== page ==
But the Owner of this vineyard—he doesn’t play by the same rules. He’s generous to the point of absurdity—and so these values: that of justice and those of love, generosity and grace…they clash. David Lose writes: “Because where justice counts, love loses track. Where justice calculates, love lets go. Where justice holds all things in the balance, love and generosity give everything away, upsetting the balances we have so carefully and meticulously arranged.”

To understand this better, take the paycheck out of the equation and think of your relationships instead. What would you rather have: Love or justice? What would it be like to govern your relationships primarily by the law of justice, counting up every slight or injury done you by another so that you could do the same to those who offend? You know the people of whom I speak, they are the one’s sporting bumper stickers and T-shirts that say “I don’t get mad, I get even.” Imagine living with someone like this. A person who keeps track of every time their child, parent, coworker, spouse, friend or fellow churchmember disappoints, injures or offends; an individual who is determined to log every hurt they experience at the hands of those around them so that they can remember, keeping a record of grievances and waiting for reparations?

Can you imagine living your life this way? I think it would be hell on earth. And maybe—perhaps…this is precisely what Jesus is suggesting—that a concept of Heaven (or salvation) based solely upon rewarding some for outstanding effort and paying those who slipped in at the last hour only what they are due—isn’t really a place any of us would want to be. Perhaps what our Lord is suggesting here is that in the end, generosity, love and grace are indeed more important than ensuring that everyone receives exactly what they deserve—because (and here I shudder to think), where would this leave me? Where would it leave you?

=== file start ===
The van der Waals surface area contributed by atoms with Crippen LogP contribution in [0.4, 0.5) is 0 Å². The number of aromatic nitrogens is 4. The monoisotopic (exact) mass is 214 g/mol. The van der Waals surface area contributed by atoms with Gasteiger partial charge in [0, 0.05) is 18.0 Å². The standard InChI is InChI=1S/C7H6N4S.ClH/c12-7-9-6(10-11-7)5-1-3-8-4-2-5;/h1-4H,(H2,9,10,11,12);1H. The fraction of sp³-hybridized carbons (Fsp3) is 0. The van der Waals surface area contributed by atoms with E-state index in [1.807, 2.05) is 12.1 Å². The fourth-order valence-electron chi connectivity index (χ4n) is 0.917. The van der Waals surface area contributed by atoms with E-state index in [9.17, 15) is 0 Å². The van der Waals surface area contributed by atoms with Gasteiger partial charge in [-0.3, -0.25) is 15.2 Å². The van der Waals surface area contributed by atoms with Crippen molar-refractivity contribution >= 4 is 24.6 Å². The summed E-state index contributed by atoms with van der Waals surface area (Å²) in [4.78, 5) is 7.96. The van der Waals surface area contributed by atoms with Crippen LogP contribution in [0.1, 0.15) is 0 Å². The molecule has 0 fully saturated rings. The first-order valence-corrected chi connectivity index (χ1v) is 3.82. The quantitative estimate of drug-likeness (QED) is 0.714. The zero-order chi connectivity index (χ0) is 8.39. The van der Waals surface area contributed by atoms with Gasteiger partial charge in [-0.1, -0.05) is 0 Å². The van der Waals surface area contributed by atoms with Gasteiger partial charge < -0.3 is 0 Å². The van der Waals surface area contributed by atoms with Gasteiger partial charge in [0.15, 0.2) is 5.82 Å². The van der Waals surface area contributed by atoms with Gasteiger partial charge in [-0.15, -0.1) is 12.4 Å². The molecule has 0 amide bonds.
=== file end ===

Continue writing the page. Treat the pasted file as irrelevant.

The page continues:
Grace is the unmerited (the unearned) love of God. You can’t earn it, you can’t ever pay it back, you can only accept it—and it is showered equally upon us all—the newcomers and the stalwarts who are in their pews week in and week out. Grace is what gets us into Heaven, not niceness, not good deeds or significant charitable donations. Grace. And the only one who gets to hand out the entry tickets to Heaven and Get out of Hell free cards is God Himself. I don’t know about you, but I’m awfully glad that salvation (and this, really is what the parable paycheck is about) is given to all equally—at least, all those who respond to the invitation to come labor in the vineyard of the Lord—that’s key—responding to the invitation—and it’s also another sermon better left for another day. I’m grateful, because, in the end, God’s grace and mercy are available to us all; we simply need to respond to the invitation and come to the field to work for the good of God and His Kingdom. Heaven, in this parable, is a place where love rules, a love which gathers us all into the generous arms of God. What a fine and gracious place to be—no-matter when you choose to arrive. In Jesus’ name. Amen.